New York’s Paula Cooper Gallery has added two dealers to its staff: Jay Gorney, a veteran of the Manhattan art world who has had galleries in the East Village, SoHo, and Chelsea, and Lisa Cooley, a onetime Lower East Side upstart.
“Paula Cooper is a gallery I’ve admired for a long time,” Gorney told me today. “It is an extraordinary gallery with enormous integrity.” Explaining his decision to join Cooper, which shows artists such as Mark di Suvero, Carl Andre, Christian Marclay, and Sophie Calle, he said, “I missed working with artists full time, creating exhibitions, and this was a rare opportunity.”
Since leaving the Chelsea gallery Mitchell-Innes & Nash in 2013, where he was the director of its contemporary art program, Gorney has been organizing shows of work by Deborah Remington, Mathew Cerletty, Ray Johnson, and others, while also advising collectors and serving as an advisor to the estate of Sarah Charlesworth. In March he will present a solo booth of work by Anna Betbeze at Independent in New York and, in May, a solo show with Barbara Bloom at David Lewis Gallery in New York. But he said he is winding down activities of the sort.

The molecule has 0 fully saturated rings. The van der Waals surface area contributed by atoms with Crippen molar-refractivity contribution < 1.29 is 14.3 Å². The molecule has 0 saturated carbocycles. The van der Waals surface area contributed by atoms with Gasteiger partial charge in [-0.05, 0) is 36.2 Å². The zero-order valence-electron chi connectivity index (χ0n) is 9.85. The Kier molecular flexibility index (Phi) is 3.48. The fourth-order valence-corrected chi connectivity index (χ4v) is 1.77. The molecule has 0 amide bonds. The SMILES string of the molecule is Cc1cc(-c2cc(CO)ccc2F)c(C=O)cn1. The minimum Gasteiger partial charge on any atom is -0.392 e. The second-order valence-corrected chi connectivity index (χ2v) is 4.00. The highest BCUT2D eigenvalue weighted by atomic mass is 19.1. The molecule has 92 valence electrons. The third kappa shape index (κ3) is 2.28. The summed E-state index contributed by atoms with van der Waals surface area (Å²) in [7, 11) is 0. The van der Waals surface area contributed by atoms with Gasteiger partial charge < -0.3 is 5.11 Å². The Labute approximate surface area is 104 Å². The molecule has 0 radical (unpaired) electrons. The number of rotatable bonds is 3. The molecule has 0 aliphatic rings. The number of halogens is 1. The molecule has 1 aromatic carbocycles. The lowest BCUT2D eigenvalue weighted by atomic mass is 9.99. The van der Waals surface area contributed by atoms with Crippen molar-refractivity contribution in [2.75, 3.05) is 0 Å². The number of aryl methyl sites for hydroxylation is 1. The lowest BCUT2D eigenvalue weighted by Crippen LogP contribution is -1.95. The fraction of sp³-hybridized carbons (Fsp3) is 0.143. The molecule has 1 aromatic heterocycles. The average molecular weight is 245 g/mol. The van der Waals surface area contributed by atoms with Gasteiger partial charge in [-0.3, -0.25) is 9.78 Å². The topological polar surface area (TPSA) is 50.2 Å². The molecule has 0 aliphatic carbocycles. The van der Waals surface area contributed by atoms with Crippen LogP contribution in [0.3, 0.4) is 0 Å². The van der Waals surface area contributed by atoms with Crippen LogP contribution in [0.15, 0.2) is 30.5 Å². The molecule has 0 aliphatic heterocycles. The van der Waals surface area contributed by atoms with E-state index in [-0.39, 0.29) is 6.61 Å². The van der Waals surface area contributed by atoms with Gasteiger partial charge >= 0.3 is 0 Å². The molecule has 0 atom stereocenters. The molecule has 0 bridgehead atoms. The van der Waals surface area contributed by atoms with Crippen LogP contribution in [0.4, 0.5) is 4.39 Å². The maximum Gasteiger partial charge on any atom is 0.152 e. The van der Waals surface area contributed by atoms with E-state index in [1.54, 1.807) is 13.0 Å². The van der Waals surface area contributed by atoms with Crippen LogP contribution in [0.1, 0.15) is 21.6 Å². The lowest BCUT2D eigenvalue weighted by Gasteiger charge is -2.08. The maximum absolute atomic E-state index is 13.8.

Cooley closed her L.E.S. gallery last summer, after eight years in business. “For me, Paula Cooper Gallery represents integrity, long-term vision, and connoisseurship, qualities that I wish were in greater abundance in the emerging art market,” Cooley said in an email. “The gallery, for me, is the antithesis of all the bummer things in the art world of late. I love that the gallery is committed to creating culture, not just selling art.”
Gorney opened his first space, Jay Gorney Modern Art, in 1985 in the East Village, and moved to SoHo in 1987, showing artists like Haim Steinbach, Martha Rosler, Catherine Opie, and Jessica Stockholder. In 1999, he joined with John Lee and Karin Bravin to found Gorney Bravin + Lee, which ran until 2005, when he started at Mitchell-Innes & Nash.
Cooley opened her L.E.S. gallery in 2008 on Orchard Street, which was then the heart of the neighborhood’s gallery district, and moved to a larger venue on Norfolk Street in 2012. She showed Alice Channer, Andy Coolquitt, and Sue Tompkins, among other artists.
Cooley also said she appreciated that Cooper, which will celebrate its 50th anniversary next year, opened as “a truly radical, political gallery.” (Cooper’s first show was a benefit in 1968 for the Student Mobilization Committee to End the War in Vietnam.) Cooley noted, “We are closed tomorrow so that the entire staff can attend the women’s march.”